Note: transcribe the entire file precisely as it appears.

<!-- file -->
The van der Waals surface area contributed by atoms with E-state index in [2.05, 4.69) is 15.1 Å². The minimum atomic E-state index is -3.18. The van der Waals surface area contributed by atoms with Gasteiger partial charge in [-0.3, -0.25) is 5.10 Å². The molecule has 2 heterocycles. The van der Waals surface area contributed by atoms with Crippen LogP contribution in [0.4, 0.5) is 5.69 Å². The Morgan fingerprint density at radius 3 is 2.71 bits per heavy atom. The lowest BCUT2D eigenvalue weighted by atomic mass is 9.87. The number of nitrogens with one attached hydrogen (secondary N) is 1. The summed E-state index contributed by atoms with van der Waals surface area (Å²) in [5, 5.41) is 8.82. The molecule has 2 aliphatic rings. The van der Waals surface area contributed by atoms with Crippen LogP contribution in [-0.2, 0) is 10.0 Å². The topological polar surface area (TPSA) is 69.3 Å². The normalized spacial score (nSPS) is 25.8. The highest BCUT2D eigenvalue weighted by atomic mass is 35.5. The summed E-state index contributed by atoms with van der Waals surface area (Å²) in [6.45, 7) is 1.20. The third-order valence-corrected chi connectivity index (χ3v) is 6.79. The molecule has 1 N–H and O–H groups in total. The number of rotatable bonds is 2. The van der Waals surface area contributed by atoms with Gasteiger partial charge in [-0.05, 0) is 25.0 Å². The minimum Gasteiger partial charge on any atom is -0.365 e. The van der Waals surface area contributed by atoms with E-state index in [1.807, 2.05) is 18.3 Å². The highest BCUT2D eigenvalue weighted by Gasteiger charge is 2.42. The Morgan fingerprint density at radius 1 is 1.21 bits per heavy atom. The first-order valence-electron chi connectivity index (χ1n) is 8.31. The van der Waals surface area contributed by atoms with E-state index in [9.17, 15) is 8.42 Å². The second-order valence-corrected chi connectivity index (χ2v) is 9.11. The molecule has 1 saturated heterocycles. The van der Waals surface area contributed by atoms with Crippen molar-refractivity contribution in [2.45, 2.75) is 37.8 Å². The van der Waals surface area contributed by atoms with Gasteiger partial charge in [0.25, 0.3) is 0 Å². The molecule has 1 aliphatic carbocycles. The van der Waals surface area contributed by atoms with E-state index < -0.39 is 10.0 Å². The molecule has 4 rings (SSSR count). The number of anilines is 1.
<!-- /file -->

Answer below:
The van der Waals surface area contributed by atoms with E-state index in [2.05, 4.69) is 15.1 Å². The minimum atomic E-state index is -3.18. The van der Waals surface area contributed by atoms with Gasteiger partial charge in [-0.3, -0.25) is 5.10 Å². The molecule has 2 heterocycles. The van der Waals surface area contributed by atoms with Crippen LogP contribution in [0.4, 0.5) is 5.69 Å². The Morgan fingerprint density at radius 3 is 2.71 bits per heavy atom. The lowest BCUT2D eigenvalue weighted by atomic mass is 9.87. The number of nitrogens with one attached hydrogen (secondary N) is 1. The summed E-state index contributed by atoms with van der Waals surface area (Å²) in [5, 5.41) is 8.82. The molecule has 2 aliphatic rings. The van der Waals surface area contributed by atoms with Crippen LogP contribution in [-0.2, 0) is 10.0 Å². The topological polar surface area (TPSA) is 69.3 Å². The normalized spacial score (nSPS) is 25.8. The highest BCUT2D eigenvalue weighted by atomic mass is 35.5. The summed E-state index contributed by atoms with van der Waals surface area (Å²) in [6.45, 7) is 1.20. The third-order valence-corrected chi connectivity index (χ3v) is 6.79. The molecule has 1 N–H and O–H groups in total. The number of rotatable bonds is 2. The van der Waals surface area contributed by atoms with Gasteiger partial charge in [-0.05, 0) is 25.0 Å². The minimum Gasteiger partial charge on any atom is -0.365 e. The van der Waals surface area contributed by atoms with E-state index in [1.807, 2.05) is 18.3 Å². The highest BCUT2D eigenvalue weighted by Gasteiger charge is 2.42. The Morgan fingerprint density at radius 1 is 1.21 bits per heavy atom. The first-order valence-electron chi connectivity index (χ1n) is 8.31. The van der Waals surface area contributed by atoms with E-state index in [9.17, 15) is 8.42 Å². The second-order valence-corrected chi connectivity index (χ2v) is 9.11. The molecule has 1 saturated heterocycles. The van der Waals surface area contributed by atoms with Crippen molar-refractivity contribution in [2.45, 2.75) is 37.8 Å². The van der Waals surface area contributed by atoms with Gasteiger partial charge in [0.25, 0.3) is 0 Å². The molecule has 1 aliphatic carbocycles. The van der Waals surface area contributed by atoms with E-state index < -0.39 is 10.0 Å². The molecule has 4 rings (SSSR count). The number of anilines is 1.